For many parents, the objective of a will is to ensure even-handed treatment of loved ones, particularly children. However, as a High Court case strikingly showed, some may be more needy than others and that too should be taken into account.
The case concerned a married father of two who died in a domestic house fire. By his will, he left his entire estate – which was valued at £554,000 before deduction of Inheritance Tax – to his widow. She moved into a private care home after his death at a cost of more than £50,000 a year. Aged in her 80s, she had multiple health difficulties and was not capable of living independently.
The couple's son, a successful businessman, was comfortably off. The same could not, however, be said for their daughter, who had a history of severe and debilitating mental illness and had, to their intense grief, been largely estranged from her parents for at least a decade. She had two primary-school-aged children and lived in a rented flat. She was dependent on benefits and her finances were precarious.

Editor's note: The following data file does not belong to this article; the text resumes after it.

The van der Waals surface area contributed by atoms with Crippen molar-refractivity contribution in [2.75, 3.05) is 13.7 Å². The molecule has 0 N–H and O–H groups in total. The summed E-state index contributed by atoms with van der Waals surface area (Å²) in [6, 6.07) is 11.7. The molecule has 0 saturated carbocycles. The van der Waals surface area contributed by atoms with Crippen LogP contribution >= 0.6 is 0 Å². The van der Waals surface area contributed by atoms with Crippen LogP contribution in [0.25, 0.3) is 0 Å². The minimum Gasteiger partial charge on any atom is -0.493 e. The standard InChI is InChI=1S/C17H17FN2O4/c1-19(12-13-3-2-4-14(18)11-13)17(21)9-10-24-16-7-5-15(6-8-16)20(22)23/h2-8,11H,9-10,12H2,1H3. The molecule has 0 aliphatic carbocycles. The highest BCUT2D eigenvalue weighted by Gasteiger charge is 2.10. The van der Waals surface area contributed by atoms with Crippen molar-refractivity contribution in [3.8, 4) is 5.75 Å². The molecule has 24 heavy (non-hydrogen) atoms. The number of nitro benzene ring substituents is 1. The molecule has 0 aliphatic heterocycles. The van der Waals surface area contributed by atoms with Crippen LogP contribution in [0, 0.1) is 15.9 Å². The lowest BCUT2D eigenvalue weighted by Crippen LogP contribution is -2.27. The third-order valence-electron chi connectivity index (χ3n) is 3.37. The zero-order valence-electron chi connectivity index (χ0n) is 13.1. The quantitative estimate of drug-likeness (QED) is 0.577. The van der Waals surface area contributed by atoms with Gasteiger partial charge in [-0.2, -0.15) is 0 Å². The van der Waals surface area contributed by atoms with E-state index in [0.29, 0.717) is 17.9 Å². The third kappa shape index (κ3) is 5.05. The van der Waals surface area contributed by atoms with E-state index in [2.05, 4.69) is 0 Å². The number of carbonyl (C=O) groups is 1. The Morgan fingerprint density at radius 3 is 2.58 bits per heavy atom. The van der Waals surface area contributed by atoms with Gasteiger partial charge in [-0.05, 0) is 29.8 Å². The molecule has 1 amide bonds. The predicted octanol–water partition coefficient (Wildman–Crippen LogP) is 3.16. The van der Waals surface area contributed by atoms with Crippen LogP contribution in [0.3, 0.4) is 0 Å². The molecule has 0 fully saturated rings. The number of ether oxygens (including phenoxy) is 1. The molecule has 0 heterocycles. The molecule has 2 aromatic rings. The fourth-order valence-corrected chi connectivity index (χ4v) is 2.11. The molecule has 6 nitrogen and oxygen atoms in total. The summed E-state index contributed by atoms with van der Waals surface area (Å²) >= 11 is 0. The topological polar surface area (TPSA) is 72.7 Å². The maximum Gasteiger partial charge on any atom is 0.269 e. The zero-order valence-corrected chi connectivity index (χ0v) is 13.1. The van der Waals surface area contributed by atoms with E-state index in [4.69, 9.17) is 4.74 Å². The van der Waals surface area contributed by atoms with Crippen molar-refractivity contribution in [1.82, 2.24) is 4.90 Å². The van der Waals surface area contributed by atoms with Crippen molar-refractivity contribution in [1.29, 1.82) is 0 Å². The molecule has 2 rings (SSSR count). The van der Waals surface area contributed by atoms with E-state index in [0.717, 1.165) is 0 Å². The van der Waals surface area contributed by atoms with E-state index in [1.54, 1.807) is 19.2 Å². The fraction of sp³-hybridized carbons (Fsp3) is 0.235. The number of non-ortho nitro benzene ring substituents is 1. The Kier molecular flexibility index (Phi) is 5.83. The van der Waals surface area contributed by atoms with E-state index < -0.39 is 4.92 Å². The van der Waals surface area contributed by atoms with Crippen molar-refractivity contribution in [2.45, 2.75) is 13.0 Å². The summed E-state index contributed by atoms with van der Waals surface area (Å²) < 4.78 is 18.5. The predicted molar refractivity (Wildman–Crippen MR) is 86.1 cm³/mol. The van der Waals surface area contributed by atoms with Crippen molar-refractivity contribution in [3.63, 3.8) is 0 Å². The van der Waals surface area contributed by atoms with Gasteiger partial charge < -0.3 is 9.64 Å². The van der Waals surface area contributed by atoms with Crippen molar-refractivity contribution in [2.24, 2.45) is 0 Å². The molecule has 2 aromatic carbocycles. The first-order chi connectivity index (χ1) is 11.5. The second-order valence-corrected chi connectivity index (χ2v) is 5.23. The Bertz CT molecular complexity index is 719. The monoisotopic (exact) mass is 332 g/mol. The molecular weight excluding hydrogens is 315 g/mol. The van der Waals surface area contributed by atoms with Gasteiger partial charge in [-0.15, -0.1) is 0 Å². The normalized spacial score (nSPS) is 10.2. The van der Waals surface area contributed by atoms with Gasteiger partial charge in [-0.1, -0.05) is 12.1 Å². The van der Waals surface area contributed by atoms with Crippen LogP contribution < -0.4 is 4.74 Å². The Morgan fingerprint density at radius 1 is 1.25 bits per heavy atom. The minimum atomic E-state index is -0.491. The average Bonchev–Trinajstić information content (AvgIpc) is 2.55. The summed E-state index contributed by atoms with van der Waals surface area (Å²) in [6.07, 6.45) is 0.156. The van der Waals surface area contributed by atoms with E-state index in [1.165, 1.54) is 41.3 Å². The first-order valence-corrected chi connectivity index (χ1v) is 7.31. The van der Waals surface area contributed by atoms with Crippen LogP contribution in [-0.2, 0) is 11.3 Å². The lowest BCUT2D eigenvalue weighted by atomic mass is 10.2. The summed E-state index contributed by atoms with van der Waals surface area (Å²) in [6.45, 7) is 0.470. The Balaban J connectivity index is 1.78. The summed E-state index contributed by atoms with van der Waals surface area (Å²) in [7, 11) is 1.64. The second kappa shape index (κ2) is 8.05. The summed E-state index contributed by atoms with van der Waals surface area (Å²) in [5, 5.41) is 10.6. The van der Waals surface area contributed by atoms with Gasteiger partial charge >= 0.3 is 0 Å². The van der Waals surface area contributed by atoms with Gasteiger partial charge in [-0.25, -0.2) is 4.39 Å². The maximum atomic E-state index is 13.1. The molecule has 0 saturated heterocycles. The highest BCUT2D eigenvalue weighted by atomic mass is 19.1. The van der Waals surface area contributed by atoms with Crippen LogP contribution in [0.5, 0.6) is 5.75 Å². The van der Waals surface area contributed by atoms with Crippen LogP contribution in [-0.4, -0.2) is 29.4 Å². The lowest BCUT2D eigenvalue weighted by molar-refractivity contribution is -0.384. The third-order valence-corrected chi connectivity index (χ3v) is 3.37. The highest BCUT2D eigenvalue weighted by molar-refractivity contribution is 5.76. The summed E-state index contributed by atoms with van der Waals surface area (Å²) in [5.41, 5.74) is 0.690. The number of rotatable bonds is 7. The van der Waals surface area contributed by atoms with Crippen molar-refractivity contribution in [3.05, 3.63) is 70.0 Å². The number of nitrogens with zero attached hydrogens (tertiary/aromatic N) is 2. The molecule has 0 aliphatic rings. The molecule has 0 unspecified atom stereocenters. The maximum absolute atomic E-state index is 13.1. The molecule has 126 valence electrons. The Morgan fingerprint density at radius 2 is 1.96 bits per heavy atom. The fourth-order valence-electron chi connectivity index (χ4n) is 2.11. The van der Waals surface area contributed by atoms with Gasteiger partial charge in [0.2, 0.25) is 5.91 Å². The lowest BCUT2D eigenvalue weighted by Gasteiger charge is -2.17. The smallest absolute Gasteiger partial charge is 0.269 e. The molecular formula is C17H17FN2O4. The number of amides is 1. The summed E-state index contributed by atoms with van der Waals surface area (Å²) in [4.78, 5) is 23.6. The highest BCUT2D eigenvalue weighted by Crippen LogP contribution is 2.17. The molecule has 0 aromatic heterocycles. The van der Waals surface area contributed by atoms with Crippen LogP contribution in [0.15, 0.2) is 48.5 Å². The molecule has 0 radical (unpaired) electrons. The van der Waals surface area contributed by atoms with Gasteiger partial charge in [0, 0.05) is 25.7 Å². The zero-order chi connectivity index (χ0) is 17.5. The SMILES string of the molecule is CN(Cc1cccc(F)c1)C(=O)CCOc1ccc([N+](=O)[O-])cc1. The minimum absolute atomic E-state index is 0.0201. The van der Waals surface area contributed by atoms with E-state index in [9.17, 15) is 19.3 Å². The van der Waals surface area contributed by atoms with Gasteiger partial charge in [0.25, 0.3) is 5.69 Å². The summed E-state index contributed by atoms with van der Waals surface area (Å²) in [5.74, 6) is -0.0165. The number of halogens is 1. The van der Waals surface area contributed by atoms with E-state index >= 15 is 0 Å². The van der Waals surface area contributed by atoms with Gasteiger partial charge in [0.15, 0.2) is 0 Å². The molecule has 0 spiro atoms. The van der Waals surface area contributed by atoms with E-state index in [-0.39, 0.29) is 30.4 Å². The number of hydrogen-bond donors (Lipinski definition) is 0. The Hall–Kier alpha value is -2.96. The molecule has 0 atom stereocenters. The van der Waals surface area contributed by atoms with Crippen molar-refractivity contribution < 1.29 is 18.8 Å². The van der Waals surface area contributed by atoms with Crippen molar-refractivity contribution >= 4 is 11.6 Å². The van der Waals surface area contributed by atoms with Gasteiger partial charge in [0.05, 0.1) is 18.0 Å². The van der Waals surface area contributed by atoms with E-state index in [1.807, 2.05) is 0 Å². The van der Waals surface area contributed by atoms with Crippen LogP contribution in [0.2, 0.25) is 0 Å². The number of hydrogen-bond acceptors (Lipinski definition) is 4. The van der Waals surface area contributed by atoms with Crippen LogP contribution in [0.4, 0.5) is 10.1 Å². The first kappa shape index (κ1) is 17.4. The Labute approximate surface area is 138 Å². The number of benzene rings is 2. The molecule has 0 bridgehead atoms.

The daughter issued proceedings under the Inheritance (Provision for Family and Dependants) Act 1975, seeking reasonable provision from her father's estate. Amongst other things, she sought a substantial capital sum, in order to provide her with a regular income, and sufficient funds to enable her to purchase her own flat.
Ruling on the matter, the Court found that the daughter was in a position of real need and that her father's will did not provide for her reasonably. However, given the fairly modest size of the estate, meeting all her wishes was simply unaffordable. Priority had to be given to the needs of the widow, who, given the scale of her care home fees, had her own money worries.
Striking a balance, the Court awarded the daughter £138,918 from the estate. That sum, whilst insufficient to allow her to buy her own home, would enable her to pay for the psychiatric therapy that she urgently required, amongst other things. It would also provide her with an income for about three years whilst that therapy continued.